Ours is a religion with deep roots in the Christian tradition, going back to the Reformation and beyond, to early Christianity. Over the last two centuries our sources have broadened to include a spectrum ranging from Eastern religions to Western scientific humanism. Unitarian Universalists (UUs) identify with and draw inspiration from Atheism and Agnosticism, Buddhism, Christianity, Humanism, Judaism, Earth-CenteredTraditions, Hinduism, Islam, and more. Many UUs have grown up in these traditions—some have grown up with no religion at all. UUs may hold one or more of those traditions’ beliefs and practice its rituals.

Our denonination grew out of two Protestant Christian traditions – the Unitarians and the Universalists—who merged in 1961 to form the Unitarian Universalist Association.

Unitarianism grew out of the Protestant Reformation in 16th century Europe. At that time Unitarian thinkers began to question the authority of creeds and dogmas. There was an emphasis on following Jesus as a moral teacher, and retaining the Oneness of God.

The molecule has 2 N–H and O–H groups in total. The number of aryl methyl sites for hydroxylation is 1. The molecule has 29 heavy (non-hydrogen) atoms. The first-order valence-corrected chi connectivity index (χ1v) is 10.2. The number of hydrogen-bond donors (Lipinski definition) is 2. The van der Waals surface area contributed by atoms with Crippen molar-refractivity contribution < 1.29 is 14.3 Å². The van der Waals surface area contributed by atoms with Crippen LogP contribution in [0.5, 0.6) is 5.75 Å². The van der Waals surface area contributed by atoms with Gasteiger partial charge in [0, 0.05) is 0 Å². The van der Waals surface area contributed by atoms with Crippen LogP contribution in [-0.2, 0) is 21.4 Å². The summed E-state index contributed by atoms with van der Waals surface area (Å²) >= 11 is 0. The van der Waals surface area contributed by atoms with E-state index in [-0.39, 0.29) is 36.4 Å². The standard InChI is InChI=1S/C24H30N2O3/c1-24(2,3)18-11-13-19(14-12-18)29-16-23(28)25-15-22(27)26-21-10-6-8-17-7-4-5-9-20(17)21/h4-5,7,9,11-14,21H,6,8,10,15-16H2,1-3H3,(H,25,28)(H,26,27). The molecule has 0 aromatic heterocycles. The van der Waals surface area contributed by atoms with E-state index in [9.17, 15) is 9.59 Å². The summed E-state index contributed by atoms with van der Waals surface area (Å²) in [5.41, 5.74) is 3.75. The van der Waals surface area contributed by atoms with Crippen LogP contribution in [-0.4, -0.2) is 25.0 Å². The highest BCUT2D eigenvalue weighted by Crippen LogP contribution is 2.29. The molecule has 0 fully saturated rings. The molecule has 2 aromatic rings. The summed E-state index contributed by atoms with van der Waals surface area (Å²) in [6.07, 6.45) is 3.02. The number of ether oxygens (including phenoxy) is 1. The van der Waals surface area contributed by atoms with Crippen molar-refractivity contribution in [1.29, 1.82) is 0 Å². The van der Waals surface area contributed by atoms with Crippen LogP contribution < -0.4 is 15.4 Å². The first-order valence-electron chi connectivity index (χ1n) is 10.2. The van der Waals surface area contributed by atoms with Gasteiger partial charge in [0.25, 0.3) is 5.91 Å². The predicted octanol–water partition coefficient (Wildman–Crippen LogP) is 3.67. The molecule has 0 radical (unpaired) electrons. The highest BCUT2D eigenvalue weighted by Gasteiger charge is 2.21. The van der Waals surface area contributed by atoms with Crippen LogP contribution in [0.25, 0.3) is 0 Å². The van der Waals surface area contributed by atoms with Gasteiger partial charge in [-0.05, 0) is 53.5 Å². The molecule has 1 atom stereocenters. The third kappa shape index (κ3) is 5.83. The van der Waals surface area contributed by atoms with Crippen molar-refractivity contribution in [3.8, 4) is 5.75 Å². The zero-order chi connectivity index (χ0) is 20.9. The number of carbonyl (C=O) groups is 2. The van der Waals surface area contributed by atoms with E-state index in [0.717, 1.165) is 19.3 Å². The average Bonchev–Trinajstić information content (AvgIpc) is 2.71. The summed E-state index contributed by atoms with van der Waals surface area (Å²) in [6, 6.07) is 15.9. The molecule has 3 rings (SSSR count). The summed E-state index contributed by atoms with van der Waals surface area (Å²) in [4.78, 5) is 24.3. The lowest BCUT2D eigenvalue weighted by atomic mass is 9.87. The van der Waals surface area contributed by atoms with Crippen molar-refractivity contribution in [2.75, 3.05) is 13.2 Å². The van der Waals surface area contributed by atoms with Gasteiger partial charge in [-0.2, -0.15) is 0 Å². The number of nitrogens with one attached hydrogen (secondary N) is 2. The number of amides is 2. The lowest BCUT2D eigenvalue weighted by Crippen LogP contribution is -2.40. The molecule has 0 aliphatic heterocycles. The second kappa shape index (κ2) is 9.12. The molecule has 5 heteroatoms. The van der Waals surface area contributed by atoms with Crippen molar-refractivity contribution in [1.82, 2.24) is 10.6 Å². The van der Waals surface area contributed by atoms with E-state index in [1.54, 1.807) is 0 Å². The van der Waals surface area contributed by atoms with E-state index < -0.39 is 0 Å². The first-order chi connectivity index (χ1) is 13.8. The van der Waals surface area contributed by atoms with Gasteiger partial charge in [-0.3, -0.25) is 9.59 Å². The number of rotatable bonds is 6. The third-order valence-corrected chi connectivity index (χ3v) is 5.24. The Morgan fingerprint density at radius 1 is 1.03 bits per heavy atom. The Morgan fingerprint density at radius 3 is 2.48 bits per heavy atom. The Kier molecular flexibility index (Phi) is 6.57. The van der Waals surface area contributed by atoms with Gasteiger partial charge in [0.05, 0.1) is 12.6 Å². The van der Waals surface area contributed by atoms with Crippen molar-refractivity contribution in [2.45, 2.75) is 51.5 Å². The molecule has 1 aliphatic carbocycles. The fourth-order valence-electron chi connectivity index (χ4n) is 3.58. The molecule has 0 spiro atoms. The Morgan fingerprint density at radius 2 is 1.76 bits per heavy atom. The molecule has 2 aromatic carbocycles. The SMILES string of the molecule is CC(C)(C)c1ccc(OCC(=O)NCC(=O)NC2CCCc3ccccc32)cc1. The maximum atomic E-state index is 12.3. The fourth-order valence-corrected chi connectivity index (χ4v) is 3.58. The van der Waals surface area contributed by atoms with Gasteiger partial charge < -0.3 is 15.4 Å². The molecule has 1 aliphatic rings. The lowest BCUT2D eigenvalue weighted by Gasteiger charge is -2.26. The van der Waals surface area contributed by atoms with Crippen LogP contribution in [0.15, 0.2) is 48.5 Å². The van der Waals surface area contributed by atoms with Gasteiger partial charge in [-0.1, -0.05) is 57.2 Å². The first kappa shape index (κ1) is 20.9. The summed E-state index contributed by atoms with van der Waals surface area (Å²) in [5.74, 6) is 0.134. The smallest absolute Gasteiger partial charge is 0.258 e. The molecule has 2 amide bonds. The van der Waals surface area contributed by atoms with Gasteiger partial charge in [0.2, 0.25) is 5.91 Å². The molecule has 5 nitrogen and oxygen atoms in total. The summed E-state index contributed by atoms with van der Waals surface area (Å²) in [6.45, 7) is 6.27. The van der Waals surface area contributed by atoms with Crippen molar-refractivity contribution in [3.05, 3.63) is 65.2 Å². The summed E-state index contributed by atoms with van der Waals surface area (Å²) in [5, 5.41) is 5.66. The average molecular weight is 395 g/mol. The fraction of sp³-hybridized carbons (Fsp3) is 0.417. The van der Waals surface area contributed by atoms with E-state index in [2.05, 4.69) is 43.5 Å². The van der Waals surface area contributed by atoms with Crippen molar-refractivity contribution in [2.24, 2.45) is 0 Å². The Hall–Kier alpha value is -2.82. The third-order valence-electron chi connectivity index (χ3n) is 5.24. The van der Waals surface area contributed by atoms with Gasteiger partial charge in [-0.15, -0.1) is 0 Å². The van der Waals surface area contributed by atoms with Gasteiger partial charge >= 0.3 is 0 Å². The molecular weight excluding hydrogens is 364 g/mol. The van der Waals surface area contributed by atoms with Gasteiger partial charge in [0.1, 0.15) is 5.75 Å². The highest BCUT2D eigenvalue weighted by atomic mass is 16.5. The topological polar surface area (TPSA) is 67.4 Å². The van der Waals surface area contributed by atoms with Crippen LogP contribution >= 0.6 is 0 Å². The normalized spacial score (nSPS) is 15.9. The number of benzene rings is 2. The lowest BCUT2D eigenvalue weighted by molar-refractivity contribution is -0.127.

Universalist Christianity began in this country as Christian thinkers and leaders began to question why God would ever damn anyone. Universalists got their name from their belief in universal salvation, a belief that God would save all souls.

We are a living tradition, and open to continuing revelation. In the past 150 years with increased knowledge and exposure to science and other world religions, Unitarian Universalists have broadened their sources for wisdom beyond the Bible. Today, most Unitarian Universalists think of our tradition as being distinct from Christianity, though many of us may still consider ourselves followers of Jesus.